“Why USC?” Supplemental Essay: How to Answer The Intended Major Question

“The intended major question states: Describe how you plan to pursue your academic interests at USC. Please feel free to address your first- and second-choice major selections.”

This is another version of a “Why This College” essay .

Sometimes when high school students are asked about their major, they get overwhelmed because they aren’t 100% confident about what they want to study.

Consider major selections to be a road trip, not a death sentence.

You are allowed to change your mind, but it helps if you know what you want and why. So, take some time to think about it:

Think about your experiences in school up until this point.

Sure, interests change, but, often, there are things within our lives that remain constant.

Maybe you never cared about history class, but you enjoyed reading novels and analyzing characterization and plot techniques.

These are things to take note of.

Another way to help you figure out your intended major is to look through USC’s website.

Does Biomedical Engineering sound interesting to you? Check out USC’s Biomedical Engineering program. Look at the courses you will have to take. See what excites you.

Still struggling to come up with your intended major?

Working backward is another helpful strategy.

Look at careers that match the types of things you will want to be doing every day. Then, look at the type of knowledge that will be required to get those jobs.

That knowledge may be found in more than one major. If that’s the case, you will need to look through the department websites for your intended majors.

The more you learn about different majors, the clearer your intended major may become, so spend a couple of hours clicking deep into the website:

Consider ways in which you will grow and flourish academically and programs to which you might contribute as a student at USC.

If you have a career goal, it can help.

Write the vision for your life and write how your first (and/or second-choice) major will help you get there.

It would be an added bonus if you can talk about extracurricular activities you might be interested in joining to further supplement your learning.

Remember, learning takes place outside the classroom as well.

Take time with this essay to make sure you’re confident in your future goals, and then share them with the admissions team. When you’re authentic and have a plan for the future, you’re sure to write a compelling essay.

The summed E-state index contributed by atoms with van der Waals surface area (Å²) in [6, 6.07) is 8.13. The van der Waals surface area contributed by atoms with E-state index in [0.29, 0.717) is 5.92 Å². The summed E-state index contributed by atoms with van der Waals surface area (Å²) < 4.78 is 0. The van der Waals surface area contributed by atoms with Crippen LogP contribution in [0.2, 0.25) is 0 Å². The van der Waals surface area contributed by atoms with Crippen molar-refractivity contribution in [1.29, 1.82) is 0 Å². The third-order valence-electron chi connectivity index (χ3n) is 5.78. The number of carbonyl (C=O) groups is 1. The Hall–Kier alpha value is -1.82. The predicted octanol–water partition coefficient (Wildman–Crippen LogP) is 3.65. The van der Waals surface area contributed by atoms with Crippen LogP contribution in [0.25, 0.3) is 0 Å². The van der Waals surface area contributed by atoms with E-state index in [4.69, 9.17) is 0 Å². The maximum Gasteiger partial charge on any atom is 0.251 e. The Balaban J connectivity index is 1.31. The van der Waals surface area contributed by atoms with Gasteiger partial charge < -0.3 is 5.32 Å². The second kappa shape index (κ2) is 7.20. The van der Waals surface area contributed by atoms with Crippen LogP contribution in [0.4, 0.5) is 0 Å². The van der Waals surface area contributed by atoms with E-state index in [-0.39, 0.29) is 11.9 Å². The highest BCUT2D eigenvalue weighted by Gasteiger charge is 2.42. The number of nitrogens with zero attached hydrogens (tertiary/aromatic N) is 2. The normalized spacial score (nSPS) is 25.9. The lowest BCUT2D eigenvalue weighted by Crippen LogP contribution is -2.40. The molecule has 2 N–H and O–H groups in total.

Why USC and Why This Major Essay Example

8 p.m. – I sat in the peer tutor room, waiting for underclassmen to approach me for academic help. An hour-long shift passed without any students stopping by. At this moment, I realized the immense lack of organization within the peer tutoring program at GSA. Students could neither find available tutors nor schedule time with them despite needing support for challenging courses. I knew there had to be a better way. I spent the next few months teaching myself Android Studio programming and developed EngTutor, an app that streamlines the process of finding academic help connecting students with available tutors. I will use the resources available at USC to turn EngTutor into a commercial venture. In the classroom, I aim to take advantage of USC’s advanced computer science program to broaden my knowledge of robotics, machine learning and artificial intelligence. I am excited to take courses such as Advanced Natural Language Processing to understand AI concepts. At USC, I intend to take advantage of the focus on interdisciplinary studies and enroll in elective courses at the Marshall School of Business to complement my skills developed at USC’s LavaLab. By receiving mentorship from professionals in entrepreneurship and computer science and gaining experience pitching my ideas to judges, I will be ready to participate in the Blackstone LaunchPad. Here, I aim to collaborate with like-minded individuals to enhance my entrepreneurship capabilities. Through these academic and extracurricular programs, USC will provide me with the resources necessary to embark on my entrepreneurial journey.

The USC Short-Answer Questions

The USC Short-Answer Questions include:

While most universities that include a short answer section limit your word count to 100 words, the USC short answer questions only require one or two sentences to fully answer them.

There are two kinds of questions – Listing something that you feel describes yourself, and answering generic “break the ice” questions.

If you are having a lot of trouble thinking of words that best describe you, don’t be afraid to get creative. For example, if you are a Harry Potter fan, consider using traits that describe your favorite Hogwarts house.

For other questions, begin with the answer, then explain the why.

Also, remember that the admissions team at USC is not looking for the most sophisticated student, they just want introspective students.

With every question, bring along a little insight into your life, your beliefs, and your ambitions.

USC Short Responses Examples

1.Describe yourself in three words.
2. First Word: Self-motivated
3. Second Word: Analytical
4. Third Word: Mindful
5. What is your favorite snack? Raisins and almonds: nutritious, portable, and delicious
6. Favorite app/website: Spotify
7. Best movie of all time: Avengers: Infinity War
8. Dream job: Founder/CEO of my assistive robotics technology company
9. What is your theme song: Believer – Imagine Dragons
10. Dream trip: Road trip on historic Route 66 from Chicago to LA with my friends
11. What TV show will you binge watch next: The Office